The Ultimate Book About Me takes readers on a scientific journey to discover their true individual identities. The book was written in conjunction with the Who am I? Exhibit at the Science Museum of London, answering questions children typically ask about themselves. Author Richard Platt presents readers with fascinating facts about their bodies and brains and individuality in easy-to-understand terms, taking the mystery out of what would normally be a very complicated subject. The chapters include: 1) My Genes; 2) My Body; 3) My Brain; 4) My Face; 5) My Memory; 6) Senses; 7) My Words; 8) My Emotions; 9) Boy or Girl; 10) My Ancestors and 11) My Life.

    Science All Kids Can Relate To
    Information is broken up into manageable bits with the use of colored text boxes and photographs of children’s heads placed on top of drawings of bodies. There are questions posed and answered, quizzes and experiments too, as well as a glossary of terms. Among the countless highlights, readers will learn the role genetics play in what they look like, how genes shape their lives and what they can do to shape their own futures. They’ll understand more about how their senses, brains and memories work, what causes them to be fearful, angry or happy and what their ancestors can reveal about who they are today.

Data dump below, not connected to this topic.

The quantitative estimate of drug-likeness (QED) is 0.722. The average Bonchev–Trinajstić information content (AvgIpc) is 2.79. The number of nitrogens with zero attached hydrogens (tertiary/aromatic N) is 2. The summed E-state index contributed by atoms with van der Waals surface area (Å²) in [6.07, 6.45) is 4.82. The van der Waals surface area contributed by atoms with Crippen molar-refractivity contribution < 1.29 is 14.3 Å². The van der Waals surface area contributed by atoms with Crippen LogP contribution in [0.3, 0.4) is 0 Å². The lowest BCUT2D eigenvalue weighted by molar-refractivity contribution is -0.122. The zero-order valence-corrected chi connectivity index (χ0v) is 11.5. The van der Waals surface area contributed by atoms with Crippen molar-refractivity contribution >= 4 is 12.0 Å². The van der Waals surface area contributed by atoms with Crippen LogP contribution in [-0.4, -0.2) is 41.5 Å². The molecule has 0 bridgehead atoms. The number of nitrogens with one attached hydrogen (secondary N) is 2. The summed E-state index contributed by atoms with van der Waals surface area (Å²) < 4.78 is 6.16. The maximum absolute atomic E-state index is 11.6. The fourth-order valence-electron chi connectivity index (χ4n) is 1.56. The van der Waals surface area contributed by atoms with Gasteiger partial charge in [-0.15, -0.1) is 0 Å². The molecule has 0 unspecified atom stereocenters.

Why You Should Buy This Book